Academic experts from India, Australia and the UK researching key global and regional security issues gathered in New Delhi to forge new research partnerships….reports Asian Lite News
Following a one-week intensive module as part of relevant Masters courses at the Universities of Birmingham, Melbourne and Delhi, researchers from the three institutions took part in a one-day academic networking workshop.
Researchers from all three countries joined forces to discuss general funding opportunities and key questions around security – key themes included gender and conflict, knowledge production on security, and regional security.
Dr Jonathan Fisher, Senior Lecturer in African Politics, at the University of Birmingham said: “We had lots of interesting discussion around the global and regional security issues at hand. The participants really got their teeth into the task and it was a great way to develop potential research project bids.
“We are delighted to continue our long-standing relationship with our partners in Melbourne and Delhi. As a civic university in the 21st century, Birmingham’s responsibilities include contributing to enriching the life of our home city and the wider world. The Masters module and workshop present another exciting opportunity for our researchers to foster strong partnerships across the globe.”
The research workshop stemmed from our existing collaboration across the three institutions in teaching the module and included module co-ordinators from Delhi, Birmingham and Melbourne.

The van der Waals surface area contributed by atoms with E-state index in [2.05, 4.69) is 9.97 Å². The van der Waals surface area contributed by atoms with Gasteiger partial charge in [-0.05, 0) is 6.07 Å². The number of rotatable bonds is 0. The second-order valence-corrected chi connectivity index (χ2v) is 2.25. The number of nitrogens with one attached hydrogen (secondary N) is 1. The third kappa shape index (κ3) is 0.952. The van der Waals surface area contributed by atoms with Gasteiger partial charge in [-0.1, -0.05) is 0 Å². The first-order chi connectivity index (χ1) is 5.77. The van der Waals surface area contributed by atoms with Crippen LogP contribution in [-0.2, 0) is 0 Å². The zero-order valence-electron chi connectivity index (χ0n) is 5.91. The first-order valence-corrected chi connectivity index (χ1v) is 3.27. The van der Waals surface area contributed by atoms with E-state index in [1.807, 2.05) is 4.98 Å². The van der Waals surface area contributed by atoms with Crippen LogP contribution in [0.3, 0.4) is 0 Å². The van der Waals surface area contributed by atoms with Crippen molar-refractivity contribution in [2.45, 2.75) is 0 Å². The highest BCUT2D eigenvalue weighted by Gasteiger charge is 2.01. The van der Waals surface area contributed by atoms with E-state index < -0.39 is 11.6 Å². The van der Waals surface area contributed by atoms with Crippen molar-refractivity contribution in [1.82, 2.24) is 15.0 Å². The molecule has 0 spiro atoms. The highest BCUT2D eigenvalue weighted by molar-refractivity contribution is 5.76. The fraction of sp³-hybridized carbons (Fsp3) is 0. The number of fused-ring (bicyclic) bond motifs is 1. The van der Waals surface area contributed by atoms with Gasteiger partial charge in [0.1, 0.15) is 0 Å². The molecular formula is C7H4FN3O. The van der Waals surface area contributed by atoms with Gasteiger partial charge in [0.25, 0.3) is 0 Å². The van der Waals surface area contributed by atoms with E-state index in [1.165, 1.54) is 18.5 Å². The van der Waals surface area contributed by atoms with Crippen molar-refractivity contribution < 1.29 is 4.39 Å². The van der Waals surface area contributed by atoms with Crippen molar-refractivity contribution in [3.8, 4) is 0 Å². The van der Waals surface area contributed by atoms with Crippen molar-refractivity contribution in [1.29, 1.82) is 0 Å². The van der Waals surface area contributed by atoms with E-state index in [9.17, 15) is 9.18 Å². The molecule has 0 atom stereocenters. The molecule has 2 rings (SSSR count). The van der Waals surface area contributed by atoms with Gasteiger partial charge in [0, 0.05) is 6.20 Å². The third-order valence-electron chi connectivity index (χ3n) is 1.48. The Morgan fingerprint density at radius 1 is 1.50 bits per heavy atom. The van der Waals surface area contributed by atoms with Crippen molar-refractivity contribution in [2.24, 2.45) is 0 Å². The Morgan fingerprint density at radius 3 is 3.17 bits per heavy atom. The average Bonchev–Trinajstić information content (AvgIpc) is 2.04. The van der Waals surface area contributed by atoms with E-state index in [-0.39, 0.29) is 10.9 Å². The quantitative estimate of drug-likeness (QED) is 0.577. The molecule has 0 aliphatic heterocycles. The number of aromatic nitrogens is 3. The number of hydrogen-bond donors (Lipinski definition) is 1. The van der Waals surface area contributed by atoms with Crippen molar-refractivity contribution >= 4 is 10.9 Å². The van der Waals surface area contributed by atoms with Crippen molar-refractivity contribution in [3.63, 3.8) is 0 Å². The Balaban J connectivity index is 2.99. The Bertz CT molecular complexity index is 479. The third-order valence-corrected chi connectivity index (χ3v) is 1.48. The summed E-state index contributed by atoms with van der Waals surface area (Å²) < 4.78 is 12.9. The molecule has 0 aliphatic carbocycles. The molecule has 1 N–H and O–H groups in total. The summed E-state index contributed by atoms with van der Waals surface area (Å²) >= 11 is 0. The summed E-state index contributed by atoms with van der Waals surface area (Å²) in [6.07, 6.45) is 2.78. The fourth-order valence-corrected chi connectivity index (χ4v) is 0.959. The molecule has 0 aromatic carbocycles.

The events brought together scholars and PhD students from all three countries and opened up opportunities for further partnerships with universities in Melbourne and New Delhi. Researchers and students are now looking for opportunities to bid for future Global Challenge Research Fund and Newton Fund monies, as inter-group networks and collaborations flourish.
Each year, a group of Masters students from across the School of Government and Society at Birmingham has the opportunity to travel to New Delhi, India, to take part in the week-long international module entitled ‘Traditional and New Security Challenges: South Asia in Global Perspective’.
The intensive module explores the evolving international security agenda and encourages students to consider if security and insecurity have fundamentally transformed in recent decades. Students explore how challenges such as weak and failed states, environmental degradation, terrorism, underdevelopment, migration, and ideas such as ‘human security’ have changed the way we think about, and respond to, insecurity.
The module is convened and taught by staff from Birmingham’s International Development Department, and partners from the University of Melbourne and the University of Delhi and is supported by Birmingham’s International Office and School of Government and Society.